Proportion of respondents by professional group who discussed nutrition, had an awareness of guidelines and received relevant nutrition training

Overall, 77% (n = 446) of HCPs provide cancer patients with information on nutrition. As expected, all oncology dietitians provide information, and 94% of general dietitians provide information. Proportionately fewer GPs (n = 38, 48.1%) provide information compared with other HCP groups (χ2 = 117.0, df = 6, p = 0.001).

Overall, 63.2% of HCPs provide verbal advice, 43.5% provide local leaflets, 40.5% provide national leaflets, and 16.8% provide information about a website. Proportionately, more oncology dietitians (98.9%), general dietitians (79.0%), oncology nurses (68.9%) and general nurses (60.5%) provide verbal advice in comparison with doctors (48.1%), SLTs (44.4%) and GPs (38%) (χ2 = 89.78, df = 6, p = 0.001). Significantly similar patterns were found for providing local (χ2 = 171.53, df = 6, p = 0.001) and national leaflets (χ2 = 168.77, df = 6, p = 0.001), with fewer GPs (10.1% and 7.6%, respectively) providing these in comparison with other HCPs.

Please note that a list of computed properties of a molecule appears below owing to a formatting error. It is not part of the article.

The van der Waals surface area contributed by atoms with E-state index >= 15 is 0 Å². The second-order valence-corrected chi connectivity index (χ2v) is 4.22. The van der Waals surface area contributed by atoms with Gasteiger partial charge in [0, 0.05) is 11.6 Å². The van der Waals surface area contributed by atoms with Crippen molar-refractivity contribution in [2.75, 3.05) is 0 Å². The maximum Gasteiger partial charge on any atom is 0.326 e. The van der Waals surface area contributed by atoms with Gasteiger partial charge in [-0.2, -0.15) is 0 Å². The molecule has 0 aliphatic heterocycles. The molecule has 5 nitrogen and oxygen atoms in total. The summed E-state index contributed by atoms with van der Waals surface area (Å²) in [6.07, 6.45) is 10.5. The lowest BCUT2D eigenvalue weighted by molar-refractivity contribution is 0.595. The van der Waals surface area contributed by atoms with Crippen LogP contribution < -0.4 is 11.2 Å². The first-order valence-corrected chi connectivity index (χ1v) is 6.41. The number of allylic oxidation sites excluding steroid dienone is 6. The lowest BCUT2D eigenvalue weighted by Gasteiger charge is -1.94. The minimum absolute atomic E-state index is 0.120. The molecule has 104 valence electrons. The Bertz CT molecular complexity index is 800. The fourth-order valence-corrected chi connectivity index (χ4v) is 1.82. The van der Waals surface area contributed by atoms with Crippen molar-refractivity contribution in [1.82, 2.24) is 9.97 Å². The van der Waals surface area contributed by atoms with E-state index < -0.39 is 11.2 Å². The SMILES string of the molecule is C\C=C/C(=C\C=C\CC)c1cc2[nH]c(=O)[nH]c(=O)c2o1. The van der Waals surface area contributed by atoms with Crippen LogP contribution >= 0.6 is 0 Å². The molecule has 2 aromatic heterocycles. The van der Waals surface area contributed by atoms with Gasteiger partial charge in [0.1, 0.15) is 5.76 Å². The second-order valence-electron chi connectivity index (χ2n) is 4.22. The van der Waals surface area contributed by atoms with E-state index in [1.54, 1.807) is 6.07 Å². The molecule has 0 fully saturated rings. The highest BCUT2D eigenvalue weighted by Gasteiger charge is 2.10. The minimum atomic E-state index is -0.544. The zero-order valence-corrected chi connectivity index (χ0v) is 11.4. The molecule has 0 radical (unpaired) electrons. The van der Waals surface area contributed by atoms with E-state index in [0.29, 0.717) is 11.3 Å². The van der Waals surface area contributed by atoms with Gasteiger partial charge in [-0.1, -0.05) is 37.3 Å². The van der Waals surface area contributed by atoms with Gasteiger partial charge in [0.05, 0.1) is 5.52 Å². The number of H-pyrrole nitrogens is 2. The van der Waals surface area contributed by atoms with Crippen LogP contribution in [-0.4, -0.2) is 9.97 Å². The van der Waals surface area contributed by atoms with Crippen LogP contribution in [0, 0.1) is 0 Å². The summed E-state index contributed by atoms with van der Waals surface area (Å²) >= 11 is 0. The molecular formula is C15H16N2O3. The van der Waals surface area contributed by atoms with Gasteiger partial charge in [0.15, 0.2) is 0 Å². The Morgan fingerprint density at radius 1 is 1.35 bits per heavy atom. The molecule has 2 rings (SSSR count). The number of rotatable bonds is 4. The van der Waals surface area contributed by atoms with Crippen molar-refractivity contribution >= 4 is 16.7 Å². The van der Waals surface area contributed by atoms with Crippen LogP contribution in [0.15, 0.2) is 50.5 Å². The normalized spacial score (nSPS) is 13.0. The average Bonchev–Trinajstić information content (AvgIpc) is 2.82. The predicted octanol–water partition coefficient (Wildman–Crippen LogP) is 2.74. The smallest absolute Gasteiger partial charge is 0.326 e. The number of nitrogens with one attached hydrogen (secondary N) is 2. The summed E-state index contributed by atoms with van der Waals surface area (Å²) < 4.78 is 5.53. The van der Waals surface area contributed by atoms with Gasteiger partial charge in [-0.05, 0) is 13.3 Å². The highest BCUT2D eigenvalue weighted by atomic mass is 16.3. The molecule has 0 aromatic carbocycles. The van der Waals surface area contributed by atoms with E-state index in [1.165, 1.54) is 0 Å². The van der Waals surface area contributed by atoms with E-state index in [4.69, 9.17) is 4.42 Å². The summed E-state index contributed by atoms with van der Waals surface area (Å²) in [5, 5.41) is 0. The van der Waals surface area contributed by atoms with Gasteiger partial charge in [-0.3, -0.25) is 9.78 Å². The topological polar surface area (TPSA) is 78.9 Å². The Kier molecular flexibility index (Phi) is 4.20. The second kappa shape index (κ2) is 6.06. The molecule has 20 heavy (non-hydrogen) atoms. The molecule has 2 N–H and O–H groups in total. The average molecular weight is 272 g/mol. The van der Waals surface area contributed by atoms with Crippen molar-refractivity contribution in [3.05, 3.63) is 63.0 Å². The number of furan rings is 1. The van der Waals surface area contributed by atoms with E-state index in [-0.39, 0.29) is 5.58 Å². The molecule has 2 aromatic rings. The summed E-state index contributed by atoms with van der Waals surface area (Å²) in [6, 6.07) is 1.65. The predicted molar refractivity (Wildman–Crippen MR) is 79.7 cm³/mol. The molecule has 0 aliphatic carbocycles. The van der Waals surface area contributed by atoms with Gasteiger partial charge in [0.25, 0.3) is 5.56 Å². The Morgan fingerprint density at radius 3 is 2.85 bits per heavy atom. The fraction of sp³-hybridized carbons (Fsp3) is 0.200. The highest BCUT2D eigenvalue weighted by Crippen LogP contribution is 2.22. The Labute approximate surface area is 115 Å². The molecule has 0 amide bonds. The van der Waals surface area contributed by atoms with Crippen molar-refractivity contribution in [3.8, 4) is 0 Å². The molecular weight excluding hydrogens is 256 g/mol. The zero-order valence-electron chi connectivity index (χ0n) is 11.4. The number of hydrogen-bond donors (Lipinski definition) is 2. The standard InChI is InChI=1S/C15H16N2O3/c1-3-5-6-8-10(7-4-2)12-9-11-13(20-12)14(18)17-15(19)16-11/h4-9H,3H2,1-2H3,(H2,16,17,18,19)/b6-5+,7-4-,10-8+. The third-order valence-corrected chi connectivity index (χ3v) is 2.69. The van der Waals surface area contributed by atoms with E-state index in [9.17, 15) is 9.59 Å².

Awareness of guidelines

As a group, 39% (n = 226) of the HCPs reported being aware of nutritional guidelines for cancer patients (Fig. 2). Guidelines which were used included Macmillan Cancer Charity (26%), National Institute for Health and Care Excellence (NICE) (25%), European Society for Parenteral and Enteral Nutrition (ESPEN) guidelines (18%), British Dietetic Association (BDA) (10%) and World Cancer Research Fund (WCRF) (8%), as well as guidelines for specific cancer types, e.g. Prostate Cancer UK, ClinicaI Oncology Society of Australia (COSA) Head and Neck guidelines (18%) and other guidelines including local Trust  policy guidelines. Proportionately more oncology dietitians (43.4%) used NICE (χ2 = 47.06, df = 6, p = 0.001) and ESPEN guidelines (39.8%; χ2 = 36.62 df = 6, p = 0.001), and both oncology and general dietitians used BDA guidelines (18.1% and 19.0% respectively, χ2 = 18.92, df = 6, p = 0.001) in comparison with other HCP groups. In contrast, proportionately more oncology nurses used Macmillan information (χ2 = 33.34, df = 6, p = 0.001) in comparison with other groups.